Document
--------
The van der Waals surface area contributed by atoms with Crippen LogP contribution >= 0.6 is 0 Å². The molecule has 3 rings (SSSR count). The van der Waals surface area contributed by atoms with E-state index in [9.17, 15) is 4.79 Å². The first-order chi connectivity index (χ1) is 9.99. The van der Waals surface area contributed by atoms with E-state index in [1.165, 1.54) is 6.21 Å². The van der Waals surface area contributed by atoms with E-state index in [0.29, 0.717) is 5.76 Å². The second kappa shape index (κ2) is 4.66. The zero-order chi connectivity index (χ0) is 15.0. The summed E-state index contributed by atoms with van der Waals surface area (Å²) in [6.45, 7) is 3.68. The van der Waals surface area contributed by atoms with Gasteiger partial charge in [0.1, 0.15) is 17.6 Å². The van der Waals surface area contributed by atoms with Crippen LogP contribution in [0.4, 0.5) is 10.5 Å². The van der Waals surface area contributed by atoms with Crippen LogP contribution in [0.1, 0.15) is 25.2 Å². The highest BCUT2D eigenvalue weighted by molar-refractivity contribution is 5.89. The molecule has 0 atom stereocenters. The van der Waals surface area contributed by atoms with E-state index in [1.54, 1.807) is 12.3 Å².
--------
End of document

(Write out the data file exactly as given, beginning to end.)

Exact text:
The van der Waals surface area contributed by atoms with Crippen LogP contribution >= 0.6 is 0 Å². The molecule has 3 rings (SSSR count). The van der Waals surface area contributed by atoms with E-state index in [9.17, 15) is 4.79 Å². The first-order chi connectivity index (χ1) is 9.99. The van der Waals surface area contributed by atoms with E-state index in [1.165, 1.54) is 6.21 Å². The van der Waals surface area contributed by atoms with E-state index in [0.29, 0.717) is 5.76 Å². The second kappa shape index (κ2) is 4.66. The zero-order chi connectivity index (χ0) is 15.0. The summed E-state index contributed by atoms with van der Waals surface area (Å²) in [6.45, 7) is 3.68. The van der Waals surface area contributed by atoms with Gasteiger partial charge in [0.1, 0.15) is 17.6 Å². The van der Waals surface area contributed by atoms with Crippen LogP contribution in [0.4, 0.5) is 10.5 Å². The van der Waals surface area contributed by atoms with Crippen LogP contribution in [0.1, 0.15) is 25.2 Å². The highest BCUT2D eigenvalue weighted by molar-refractivity contribution is 5.89. The molecule has 0 atom stereocenters. The van der Waals surface area contributed by atoms with E-state index in [1.54, 1.807) is 12.3 Å².